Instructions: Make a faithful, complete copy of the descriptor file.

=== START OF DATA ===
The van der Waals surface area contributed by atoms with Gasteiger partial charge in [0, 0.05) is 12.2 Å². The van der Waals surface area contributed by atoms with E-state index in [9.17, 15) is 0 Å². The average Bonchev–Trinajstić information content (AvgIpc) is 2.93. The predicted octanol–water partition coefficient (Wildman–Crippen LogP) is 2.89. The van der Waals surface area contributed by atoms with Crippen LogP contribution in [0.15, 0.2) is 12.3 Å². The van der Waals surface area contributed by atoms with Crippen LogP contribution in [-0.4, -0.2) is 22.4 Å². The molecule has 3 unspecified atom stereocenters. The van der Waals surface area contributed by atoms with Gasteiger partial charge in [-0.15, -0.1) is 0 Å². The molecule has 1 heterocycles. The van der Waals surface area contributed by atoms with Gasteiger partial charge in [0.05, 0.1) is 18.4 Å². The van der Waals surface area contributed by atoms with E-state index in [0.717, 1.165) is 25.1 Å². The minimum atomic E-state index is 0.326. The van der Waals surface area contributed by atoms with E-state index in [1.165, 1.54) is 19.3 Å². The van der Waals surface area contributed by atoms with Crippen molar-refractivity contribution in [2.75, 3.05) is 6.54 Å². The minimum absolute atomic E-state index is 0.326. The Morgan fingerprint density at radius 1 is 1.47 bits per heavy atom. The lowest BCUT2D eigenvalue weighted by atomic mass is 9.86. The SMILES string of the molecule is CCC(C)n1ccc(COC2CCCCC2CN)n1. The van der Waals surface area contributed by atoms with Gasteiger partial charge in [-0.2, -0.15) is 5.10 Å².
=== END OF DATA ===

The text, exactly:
The van der Waals surface area contributed by atoms with Gasteiger partial charge in [0, 0.05) is 12.2 Å². The van der Waals surface area contributed by atoms with E-state index in [9.17, 15) is 0 Å². The average Bonchev–Trinajstić information content (AvgIpc) is 2.93. The predicted octanol–water partition coefficient (Wildman–Crippen LogP) is 2.89. The van der Waals surface area contributed by atoms with Crippen LogP contribution in [0.15, 0.2) is 12.3 Å². The van der Waals surface area contributed by atoms with Crippen LogP contribution in [-0.4, -0.2) is 22.4 Å². The molecule has 3 unspecified atom stereocenters. The van der Waals surface area contributed by atoms with Gasteiger partial charge in [-0.15, -0.1) is 0 Å². The molecule has 1 heterocycles. The van der Waals surface area contributed by atoms with Gasteiger partial charge in [0.05, 0.1) is 18.4 Å². The van der Waals surface area contributed by atoms with E-state index in [0.717, 1.165) is 25.1 Å². The minimum atomic E-state index is 0.326. The van der Waals surface area contributed by atoms with E-state index in [1.165, 1.54) is 19.3 Å². The van der Waals surface area contributed by atoms with Crippen molar-refractivity contribution in [2.75, 3.05) is 6.54 Å². The minimum absolute atomic E-state index is 0.326. The Morgan fingerprint density at radius 1 is 1.47 bits per heavy atom. The lowest BCUT2D eigenvalue weighted by atomic mass is 9.86. The SMILES string of the molecule is CCC(C)n1ccc(COC2CCCCC2CN)n1. The van der Waals surface area contributed by atoms with Gasteiger partial charge in [-0.2, -0.15) is 5.10 Å².